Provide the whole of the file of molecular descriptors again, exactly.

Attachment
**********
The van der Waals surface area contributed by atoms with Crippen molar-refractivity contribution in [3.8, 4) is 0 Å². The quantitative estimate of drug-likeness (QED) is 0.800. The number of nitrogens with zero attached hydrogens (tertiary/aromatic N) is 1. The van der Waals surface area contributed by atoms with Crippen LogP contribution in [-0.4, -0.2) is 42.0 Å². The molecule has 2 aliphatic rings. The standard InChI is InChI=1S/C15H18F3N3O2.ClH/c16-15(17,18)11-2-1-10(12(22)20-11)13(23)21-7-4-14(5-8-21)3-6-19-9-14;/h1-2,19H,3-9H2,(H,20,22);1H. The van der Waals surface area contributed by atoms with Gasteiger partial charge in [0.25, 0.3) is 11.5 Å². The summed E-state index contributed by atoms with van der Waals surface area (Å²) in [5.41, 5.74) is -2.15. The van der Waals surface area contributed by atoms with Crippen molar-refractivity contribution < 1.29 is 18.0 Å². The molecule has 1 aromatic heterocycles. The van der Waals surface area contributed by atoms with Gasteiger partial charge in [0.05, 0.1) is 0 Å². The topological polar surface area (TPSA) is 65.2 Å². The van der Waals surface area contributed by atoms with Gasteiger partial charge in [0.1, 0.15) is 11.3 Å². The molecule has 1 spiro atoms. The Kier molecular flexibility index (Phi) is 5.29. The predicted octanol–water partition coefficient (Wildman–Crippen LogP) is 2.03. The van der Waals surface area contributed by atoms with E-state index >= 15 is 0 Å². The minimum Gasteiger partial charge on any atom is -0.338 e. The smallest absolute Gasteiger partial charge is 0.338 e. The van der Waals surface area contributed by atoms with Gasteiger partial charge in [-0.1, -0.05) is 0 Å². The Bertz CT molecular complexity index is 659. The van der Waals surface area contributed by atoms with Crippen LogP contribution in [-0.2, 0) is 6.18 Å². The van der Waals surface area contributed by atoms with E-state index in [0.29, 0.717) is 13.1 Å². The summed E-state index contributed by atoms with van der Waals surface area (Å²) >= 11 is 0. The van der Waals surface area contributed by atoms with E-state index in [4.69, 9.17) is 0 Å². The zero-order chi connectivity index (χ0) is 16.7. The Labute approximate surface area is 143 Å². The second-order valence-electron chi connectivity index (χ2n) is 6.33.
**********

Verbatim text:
The van der Waals surface area contributed by atoms with Crippen molar-refractivity contribution in [3.8, 4) is 0 Å². The quantitative estimate of drug-likeness (QED) is 0.800. The number of nitrogens with zero attached hydrogens (tertiary/aromatic N) is 1. The van der Waals surface area contributed by atoms with Crippen LogP contribution in [-0.4, -0.2) is 42.0 Å². The molecule has 2 aliphatic rings. The standard InChI is InChI=1S/C15H18F3N3O2.ClH/c16-15(17,18)11-2-1-10(12(22)20-11)13(23)21-7-4-14(5-8-21)3-6-19-9-14;/h1-2,19H,3-9H2,(H,20,22);1H. The van der Waals surface area contributed by atoms with Gasteiger partial charge in [0.25, 0.3) is 11.5 Å². The summed E-state index contributed by atoms with van der Waals surface area (Å²) in [5.41, 5.74) is -2.15. The van der Waals surface area contributed by atoms with Crippen molar-refractivity contribution < 1.29 is 18.0 Å². The molecule has 1 aromatic heterocycles. The van der Waals surface area contributed by atoms with Gasteiger partial charge in [0.05, 0.1) is 0 Å². The topological polar surface area (TPSA) is 65.2 Å². The van der Waals surface area contributed by atoms with Gasteiger partial charge in [0.1, 0.15) is 11.3 Å². The molecule has 1 spiro atoms. The Kier molecular flexibility index (Phi) is 5.29. The predicted octanol–water partition coefficient (Wildman–Crippen LogP) is 2.03. The van der Waals surface area contributed by atoms with E-state index >= 15 is 0 Å². The minimum Gasteiger partial charge on any atom is -0.338 e. The smallest absolute Gasteiger partial charge is 0.338 e. The van der Waals surface area contributed by atoms with Gasteiger partial charge in [-0.1, -0.05) is 0 Å². The Bertz CT molecular complexity index is 659. The van der Waals surface area contributed by atoms with Crippen LogP contribution in [-0.2, 0) is 6.18 Å². The van der Waals surface area contributed by atoms with E-state index in [0.29, 0.717) is 13.1 Å². The summed E-state index contributed by atoms with van der Waals surface area (Å²) >= 11 is 0. The van der Waals surface area contributed by atoms with E-state index in [4.69, 9.17) is 0 Å². The zero-order chi connectivity index (χ0) is 16.7. The Labute approximate surface area is 143 Å². The second-order valence-electron chi connectivity index (χ2n) is 6.33.